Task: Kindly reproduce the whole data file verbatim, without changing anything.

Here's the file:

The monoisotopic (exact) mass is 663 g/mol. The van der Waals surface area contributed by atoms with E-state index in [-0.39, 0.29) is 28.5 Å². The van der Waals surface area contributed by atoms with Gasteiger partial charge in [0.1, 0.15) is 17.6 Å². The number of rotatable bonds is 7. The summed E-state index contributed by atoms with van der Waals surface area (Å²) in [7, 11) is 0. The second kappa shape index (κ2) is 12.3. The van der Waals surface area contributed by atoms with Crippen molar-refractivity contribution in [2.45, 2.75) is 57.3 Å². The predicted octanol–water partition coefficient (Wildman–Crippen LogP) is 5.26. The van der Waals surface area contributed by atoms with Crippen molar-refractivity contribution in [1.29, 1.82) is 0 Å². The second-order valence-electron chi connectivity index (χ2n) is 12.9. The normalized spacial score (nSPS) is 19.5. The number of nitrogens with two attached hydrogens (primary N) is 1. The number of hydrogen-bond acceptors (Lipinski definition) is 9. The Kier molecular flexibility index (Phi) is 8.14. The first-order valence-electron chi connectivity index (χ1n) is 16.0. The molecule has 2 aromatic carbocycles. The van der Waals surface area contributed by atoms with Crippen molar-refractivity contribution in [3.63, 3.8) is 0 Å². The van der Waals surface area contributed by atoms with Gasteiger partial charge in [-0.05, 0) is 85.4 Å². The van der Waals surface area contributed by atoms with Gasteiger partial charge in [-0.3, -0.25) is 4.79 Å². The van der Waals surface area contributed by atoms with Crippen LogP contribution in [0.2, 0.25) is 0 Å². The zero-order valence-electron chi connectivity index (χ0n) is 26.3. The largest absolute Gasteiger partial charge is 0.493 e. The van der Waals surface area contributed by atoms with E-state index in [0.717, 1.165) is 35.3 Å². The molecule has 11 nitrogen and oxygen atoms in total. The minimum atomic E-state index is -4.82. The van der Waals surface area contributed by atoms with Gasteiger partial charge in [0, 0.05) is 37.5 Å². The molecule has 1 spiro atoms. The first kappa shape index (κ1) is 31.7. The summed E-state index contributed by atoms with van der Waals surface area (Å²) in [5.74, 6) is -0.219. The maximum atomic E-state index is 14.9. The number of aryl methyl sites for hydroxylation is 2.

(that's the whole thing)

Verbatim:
The monoisotopic (exact) mass is 663 g/mol. The van der Waals surface area contributed by atoms with E-state index in [-0.39, 0.29) is 28.5 Å². The van der Waals surface area contributed by atoms with Gasteiger partial charge in [0.1, 0.15) is 17.6 Å². The number of rotatable bonds is 7. The summed E-state index contributed by atoms with van der Waals surface area (Å²) in [7, 11) is 0. The second kappa shape index (κ2) is 12.3. The van der Waals surface area contributed by atoms with Crippen molar-refractivity contribution in [2.45, 2.75) is 57.3 Å². The predicted octanol–water partition coefficient (Wildman–Crippen LogP) is 5.26. The van der Waals surface area contributed by atoms with Crippen molar-refractivity contribution in [1.29, 1.82) is 0 Å². The second-order valence-electron chi connectivity index (χ2n) is 12.9. The normalized spacial score (nSPS) is 19.5. The number of nitrogens with two attached hydrogens (primary N) is 1. The number of hydrogen-bond acceptors (Lipinski definition) is 9. The Kier molecular flexibility index (Phi) is 8.14. The first-order valence-electron chi connectivity index (χ1n) is 16.0. The molecule has 2 aromatic carbocycles. The van der Waals surface area contributed by atoms with Crippen molar-refractivity contribution in [3.63, 3.8) is 0 Å². The van der Waals surface area contributed by atoms with Gasteiger partial charge in [-0.05, 0) is 85.4 Å². The van der Waals surface area contributed by atoms with Gasteiger partial charge in [-0.3, -0.25) is 4.79 Å². The van der Waals surface area contributed by atoms with Crippen LogP contribution in [0.2, 0.25) is 0 Å². The zero-order valence-electron chi connectivity index (χ0n) is 26.3. The largest absolute Gasteiger partial charge is 0.493 e. The van der Waals surface area contributed by atoms with E-state index in [0.717, 1.165) is 35.3 Å². The molecule has 11 nitrogen and oxygen atoms in total. The minimum atomic E-state index is -4.82. The van der Waals surface area contributed by atoms with Gasteiger partial charge in [0, 0.05) is 37.5 Å². The molecule has 1 spiro atoms. The first kappa shape index (κ1) is 31.7. The summed E-state index contributed by atoms with van der Waals surface area (Å²) in [5.74, 6) is -0.219. The maximum atomic E-state index is 14.9. The number of aryl methyl sites for hydroxylation is 2.